Utah Lawmakers To Consider New Captive Legislation in 2020

Utah flag--navy blue background, gold circle with eagle, flag, Industry, Utah, 1847, 1896 inside

December 05, 2019

Utah flag--navy blue background, gold circle with eagle, flag, Industry, Utah, 1847, 1896 inside

Utah lawmakers are expected to consider legislation next year that would allow captives—with regulatory approval—to reinsure pure third-party risks.

"We feel it makes sense. It can be a good business for the captive," said Utah Captive Insurance Director Travis Wegkamp in Salt Lake City.

The upcoming legislation "is very responsive to the business sector's risk management needs," added Victoria Fimea, senior vice president, legal counsel, and head of the regulatory department for North America for Artex Risk Solutions in Mesa, Arizona.

If the proposal is passed by state legislators, it will follow other captive measures previously approved.

For example, legislation passed earlier this year allows captives, if their parents so choose, to move into dormancy. By going into dormancy, captives are subject to much smaller capital and surplus requirements. For example, a single-parent captive only has to maintain $25,000 in capital and surplus, a fraction of the $250,000 that is normally required under Utah's captive statute.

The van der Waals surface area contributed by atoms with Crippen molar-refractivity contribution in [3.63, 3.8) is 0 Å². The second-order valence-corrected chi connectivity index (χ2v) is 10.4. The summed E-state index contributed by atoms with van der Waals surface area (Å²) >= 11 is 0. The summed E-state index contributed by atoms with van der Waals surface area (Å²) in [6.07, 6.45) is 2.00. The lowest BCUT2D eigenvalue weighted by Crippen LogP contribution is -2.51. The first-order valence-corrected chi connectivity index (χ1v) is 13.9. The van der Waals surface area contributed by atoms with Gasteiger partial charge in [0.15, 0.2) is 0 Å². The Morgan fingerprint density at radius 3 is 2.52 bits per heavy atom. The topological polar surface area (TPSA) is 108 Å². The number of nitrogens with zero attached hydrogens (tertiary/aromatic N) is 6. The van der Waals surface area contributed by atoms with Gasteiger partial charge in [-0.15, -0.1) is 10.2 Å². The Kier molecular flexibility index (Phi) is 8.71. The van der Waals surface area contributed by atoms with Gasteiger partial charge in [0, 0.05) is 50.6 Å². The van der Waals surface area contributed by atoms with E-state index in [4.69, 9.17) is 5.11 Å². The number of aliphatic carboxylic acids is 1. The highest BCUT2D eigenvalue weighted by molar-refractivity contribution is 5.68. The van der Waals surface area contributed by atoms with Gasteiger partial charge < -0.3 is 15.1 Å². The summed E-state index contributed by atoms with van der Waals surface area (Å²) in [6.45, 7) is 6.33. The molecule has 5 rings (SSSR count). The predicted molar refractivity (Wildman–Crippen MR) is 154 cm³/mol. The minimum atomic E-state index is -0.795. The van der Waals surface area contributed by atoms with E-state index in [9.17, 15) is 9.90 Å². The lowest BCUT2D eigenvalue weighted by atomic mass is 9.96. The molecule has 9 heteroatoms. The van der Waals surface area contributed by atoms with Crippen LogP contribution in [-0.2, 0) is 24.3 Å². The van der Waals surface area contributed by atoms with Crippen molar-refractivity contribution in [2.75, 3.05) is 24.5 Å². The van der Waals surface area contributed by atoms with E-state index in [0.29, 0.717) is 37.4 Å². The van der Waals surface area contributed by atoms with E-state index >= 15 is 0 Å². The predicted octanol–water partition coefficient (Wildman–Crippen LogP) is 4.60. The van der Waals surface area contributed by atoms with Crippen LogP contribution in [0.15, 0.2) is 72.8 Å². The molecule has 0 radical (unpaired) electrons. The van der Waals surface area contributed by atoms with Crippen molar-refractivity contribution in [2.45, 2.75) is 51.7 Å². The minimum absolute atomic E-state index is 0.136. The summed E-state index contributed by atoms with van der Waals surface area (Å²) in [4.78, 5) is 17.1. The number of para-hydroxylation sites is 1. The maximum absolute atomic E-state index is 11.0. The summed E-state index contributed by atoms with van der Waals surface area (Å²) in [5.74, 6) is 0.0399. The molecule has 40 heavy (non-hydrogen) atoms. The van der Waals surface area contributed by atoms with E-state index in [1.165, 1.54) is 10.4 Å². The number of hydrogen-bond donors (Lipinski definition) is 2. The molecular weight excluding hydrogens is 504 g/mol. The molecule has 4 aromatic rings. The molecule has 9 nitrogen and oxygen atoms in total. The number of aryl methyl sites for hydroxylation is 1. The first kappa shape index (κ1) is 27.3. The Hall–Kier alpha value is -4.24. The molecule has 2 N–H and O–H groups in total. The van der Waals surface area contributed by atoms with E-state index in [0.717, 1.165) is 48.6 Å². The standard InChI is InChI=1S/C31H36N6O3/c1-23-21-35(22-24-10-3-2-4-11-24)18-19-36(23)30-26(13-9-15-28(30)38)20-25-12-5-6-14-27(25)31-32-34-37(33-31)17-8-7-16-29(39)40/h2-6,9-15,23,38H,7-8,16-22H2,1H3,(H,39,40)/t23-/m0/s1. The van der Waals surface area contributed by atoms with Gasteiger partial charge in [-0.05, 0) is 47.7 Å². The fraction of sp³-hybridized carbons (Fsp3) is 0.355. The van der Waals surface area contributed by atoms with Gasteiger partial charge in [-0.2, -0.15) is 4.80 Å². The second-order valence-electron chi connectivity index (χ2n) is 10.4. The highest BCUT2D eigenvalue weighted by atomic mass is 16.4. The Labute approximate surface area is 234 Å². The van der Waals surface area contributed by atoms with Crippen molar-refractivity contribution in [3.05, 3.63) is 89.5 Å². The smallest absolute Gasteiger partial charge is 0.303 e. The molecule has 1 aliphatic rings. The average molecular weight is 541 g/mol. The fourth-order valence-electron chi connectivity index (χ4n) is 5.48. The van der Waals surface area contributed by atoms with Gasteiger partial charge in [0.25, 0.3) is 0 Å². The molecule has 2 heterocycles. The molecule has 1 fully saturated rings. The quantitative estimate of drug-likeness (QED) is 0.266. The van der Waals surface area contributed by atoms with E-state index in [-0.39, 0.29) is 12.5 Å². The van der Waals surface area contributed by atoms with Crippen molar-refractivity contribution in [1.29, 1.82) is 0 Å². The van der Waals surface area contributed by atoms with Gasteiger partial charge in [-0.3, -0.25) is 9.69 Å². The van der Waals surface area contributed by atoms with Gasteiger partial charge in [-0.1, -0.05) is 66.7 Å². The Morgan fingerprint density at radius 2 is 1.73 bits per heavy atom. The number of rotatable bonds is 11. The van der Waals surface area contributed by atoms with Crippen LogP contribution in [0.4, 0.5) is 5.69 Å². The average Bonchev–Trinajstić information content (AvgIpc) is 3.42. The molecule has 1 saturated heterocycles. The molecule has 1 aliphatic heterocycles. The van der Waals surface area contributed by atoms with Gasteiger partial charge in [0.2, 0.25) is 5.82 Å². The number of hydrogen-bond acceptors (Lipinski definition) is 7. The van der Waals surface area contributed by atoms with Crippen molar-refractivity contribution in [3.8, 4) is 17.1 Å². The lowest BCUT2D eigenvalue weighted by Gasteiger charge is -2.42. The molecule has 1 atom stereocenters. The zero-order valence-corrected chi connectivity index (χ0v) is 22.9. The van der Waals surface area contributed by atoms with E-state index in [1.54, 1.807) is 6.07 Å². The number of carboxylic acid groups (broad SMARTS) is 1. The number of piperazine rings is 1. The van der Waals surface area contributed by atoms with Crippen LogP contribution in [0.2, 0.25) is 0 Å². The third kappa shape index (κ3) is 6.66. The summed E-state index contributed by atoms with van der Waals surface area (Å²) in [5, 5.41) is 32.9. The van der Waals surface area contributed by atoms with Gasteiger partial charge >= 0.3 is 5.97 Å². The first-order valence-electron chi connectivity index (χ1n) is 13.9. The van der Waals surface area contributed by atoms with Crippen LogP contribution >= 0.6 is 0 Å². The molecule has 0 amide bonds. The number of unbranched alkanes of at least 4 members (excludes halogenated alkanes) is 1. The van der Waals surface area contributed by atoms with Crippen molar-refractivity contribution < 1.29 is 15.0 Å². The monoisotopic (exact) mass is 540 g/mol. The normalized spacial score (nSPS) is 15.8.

In addition, dormant captives are not required to submit an annual audit or hold an annual meeting in the state. Dormant captives are assessed a $2,500 annual renewal fee, half of what most other captives are required to pay.

Utah, whose captive statute was passed by state lawmakers in 2003, is one of the largest US domiciles. Currently, Utah has 432 captives, including 20 captives that have been licensed so far this year, Mr. Wegkamp said. A majority of the parents of Utah captives are based in California, which does not have a captive statute.

One key attraction of Utah as a domicile is the exemption of captives from state insurance premium taxes.

December 05, 2019